Asharq Al-Awsat, London – Bahrain’s largest lender by market value, Ahli United Bank (AUB), has suspended business with Iran, complying with US pressure to isolate Tehran over its nuclear activities, two sources familiar with the matter said.
Two sources with knowledge of policy at Ahli United said banking activity with Iran had been “frozen”. The sources declined to comment on how this would affect the bank’s affiliate Future Bank, set up in 2004 with two Iranian partners.
A member of the Bahrain parliament’s finance and economic committee, Jasim Ali, said this week the government was putting pressure on Ahli United to freeze its Iranian operations.
Future Bank was established as a joint venture with Bank Saderat Iran and Bank Melli Iran.
The bank’s main business is wholesale investment banking, and it targets financial flows between Iran and the Gulf. The bank aims to channel debt and equity capital from the Gulf into Iran, Future Bank’s website said.
The US, which counts Bahrain as an ally and has a naval base on the island, is putting pressure on Gulf governments to isolate Iran, which it says is trying to make nuclear weapons. Iran denies the charge.
A US intelligence report in December said Iran had halted its nuclear weapons program in 2003. Iran says it is developing nuclear technology for energy purposes.
Banks in the UAE, the second-largest Arab economy, have stopped issuing letters of credit to Iranian companies, bankers said.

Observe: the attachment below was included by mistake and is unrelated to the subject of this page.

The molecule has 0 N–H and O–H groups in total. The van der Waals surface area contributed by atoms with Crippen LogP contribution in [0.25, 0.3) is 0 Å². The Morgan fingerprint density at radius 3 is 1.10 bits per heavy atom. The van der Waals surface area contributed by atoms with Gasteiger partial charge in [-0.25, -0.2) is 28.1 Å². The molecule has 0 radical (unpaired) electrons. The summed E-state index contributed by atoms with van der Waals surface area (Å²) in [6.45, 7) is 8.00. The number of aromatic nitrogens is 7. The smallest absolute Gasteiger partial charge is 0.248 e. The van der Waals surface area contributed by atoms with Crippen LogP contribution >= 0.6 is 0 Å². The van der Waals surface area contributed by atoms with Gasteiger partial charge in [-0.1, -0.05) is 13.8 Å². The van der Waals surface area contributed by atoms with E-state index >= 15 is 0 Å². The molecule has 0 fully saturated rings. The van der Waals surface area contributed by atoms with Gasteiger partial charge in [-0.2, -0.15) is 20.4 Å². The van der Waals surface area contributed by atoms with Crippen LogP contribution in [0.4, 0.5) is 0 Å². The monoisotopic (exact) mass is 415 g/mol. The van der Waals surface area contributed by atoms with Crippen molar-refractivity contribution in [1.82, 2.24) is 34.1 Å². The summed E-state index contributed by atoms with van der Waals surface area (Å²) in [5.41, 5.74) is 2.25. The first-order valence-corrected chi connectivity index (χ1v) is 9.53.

Increasingly isolated from the West, Iran has long had close economic ties with most Gulf states, especially the UAE and Bahrain, home to the Middle East’s biggest financial centres.
An official from Bank Saderat Iran spoke with Asharq Al-Awsat commented on this development by saying that AUB’s decision was a “political” one and added that pressures on the bank had been increasing since 2006. He stated that although the bank’s profits had not been detrimentally affected in 2007 and that they had in fact increased; however, he added that the bank’s activities have been affected since 2006 due to US pressure.
Speaking to Asharq Al-Awsat, an American official stated that Washington wanted banks in the Gulf to follow the same course as their European counterparts, which are taking steps to decrease their activities with Iran. This move corresponds to the application of the Security Council’s decision to impose sanctions on Iran, which also coincides with an American accountants’ report that states that the impact of these economic sanctions is “unclear” on foreign companies.
In a written statement issued from his office, Under Secretary of the Treasury for Terrorism and Financial Intelligence (TFI) at the United States Department of the Treasury Stuart A. Levey said that Iran “was facing increasing economic, financial and political isolation,” and that 25,000 business ventures with Iranian companies worth US $5 billion had been rejected since 1997.